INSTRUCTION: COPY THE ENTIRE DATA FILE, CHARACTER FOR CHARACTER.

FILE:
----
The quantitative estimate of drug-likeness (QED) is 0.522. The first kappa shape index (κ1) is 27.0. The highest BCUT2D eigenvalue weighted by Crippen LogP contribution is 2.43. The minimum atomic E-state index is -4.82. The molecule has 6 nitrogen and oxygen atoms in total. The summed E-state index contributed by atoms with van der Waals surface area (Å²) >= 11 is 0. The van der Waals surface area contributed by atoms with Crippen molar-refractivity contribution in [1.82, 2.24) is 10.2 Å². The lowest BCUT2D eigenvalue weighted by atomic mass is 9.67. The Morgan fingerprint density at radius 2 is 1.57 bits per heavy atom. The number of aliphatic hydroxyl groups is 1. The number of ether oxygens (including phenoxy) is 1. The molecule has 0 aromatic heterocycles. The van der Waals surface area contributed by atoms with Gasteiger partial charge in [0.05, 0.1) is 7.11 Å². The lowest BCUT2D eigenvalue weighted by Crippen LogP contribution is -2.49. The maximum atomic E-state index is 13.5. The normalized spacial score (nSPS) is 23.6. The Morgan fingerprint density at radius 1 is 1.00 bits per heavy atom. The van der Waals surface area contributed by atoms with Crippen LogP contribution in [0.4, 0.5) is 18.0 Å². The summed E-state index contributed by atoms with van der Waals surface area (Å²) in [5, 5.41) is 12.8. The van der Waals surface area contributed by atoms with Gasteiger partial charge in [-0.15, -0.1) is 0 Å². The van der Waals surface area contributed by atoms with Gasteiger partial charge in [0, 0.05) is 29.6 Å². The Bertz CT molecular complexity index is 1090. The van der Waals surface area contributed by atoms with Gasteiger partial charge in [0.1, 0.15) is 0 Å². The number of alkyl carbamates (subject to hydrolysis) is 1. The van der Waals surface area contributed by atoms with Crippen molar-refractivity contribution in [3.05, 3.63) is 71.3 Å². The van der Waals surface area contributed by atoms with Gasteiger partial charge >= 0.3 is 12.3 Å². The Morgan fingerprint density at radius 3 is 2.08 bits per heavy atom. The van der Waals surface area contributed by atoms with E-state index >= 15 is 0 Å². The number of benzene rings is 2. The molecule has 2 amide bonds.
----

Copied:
The quantitative estimate of drug-likeness (QED) is 0.522. The first kappa shape index (κ1) is 27.0. The highest BCUT2D eigenvalue weighted by Crippen LogP contribution is 2.43. The minimum atomic E-state index is -4.82. The molecule has 6 nitrogen and oxygen atoms in total. The summed E-state index contributed by atoms with van der Waals surface area (Å²) >= 11 is 0. The van der Waals surface area contributed by atoms with Crippen molar-refractivity contribution in [1.82, 2.24) is 10.2 Å². The lowest BCUT2D eigenvalue weighted by atomic mass is 9.67. The Morgan fingerprint density at radius 2 is 1.57 bits per heavy atom. The number of aliphatic hydroxyl groups is 1. The number of ether oxygens (including phenoxy) is 1. The molecule has 0 aromatic heterocycles. The van der Waals surface area contributed by atoms with Gasteiger partial charge in [0.05, 0.1) is 7.11 Å². The lowest BCUT2D eigenvalue weighted by Crippen LogP contribution is -2.49. The maximum atomic E-state index is 13.5. The normalized spacial score (nSPS) is 23.6. The Morgan fingerprint density at radius 1 is 1.00 bits per heavy atom. The van der Waals surface area contributed by atoms with Crippen LogP contribution in [0.4, 0.5) is 18.0 Å². The summed E-state index contributed by atoms with van der Waals surface area (Å²) in [5, 5.41) is 12.8. The van der Waals surface area contributed by atoms with Gasteiger partial charge in [-0.15, -0.1) is 0 Å². The van der Waals surface area contributed by atoms with Gasteiger partial charge in [0, 0.05) is 29.6 Å². The Bertz CT molecular complexity index is 1090. The van der Waals surface area contributed by atoms with Gasteiger partial charge in [0.1, 0.15) is 0 Å². The number of alkyl carbamates (subject to hydrolysis) is 1. The van der Waals surface area contributed by atoms with Crippen molar-refractivity contribution in [3.05, 3.63) is 71.3 Å². The van der Waals surface area contributed by atoms with Gasteiger partial charge >= 0.3 is 12.3 Å². The Morgan fingerprint density at radius 3 is 2.08 bits per heavy atom. The van der Waals surface area contributed by atoms with E-state index >= 15 is 0 Å². The number of benzene rings is 2. The molecule has 2 amide bonds.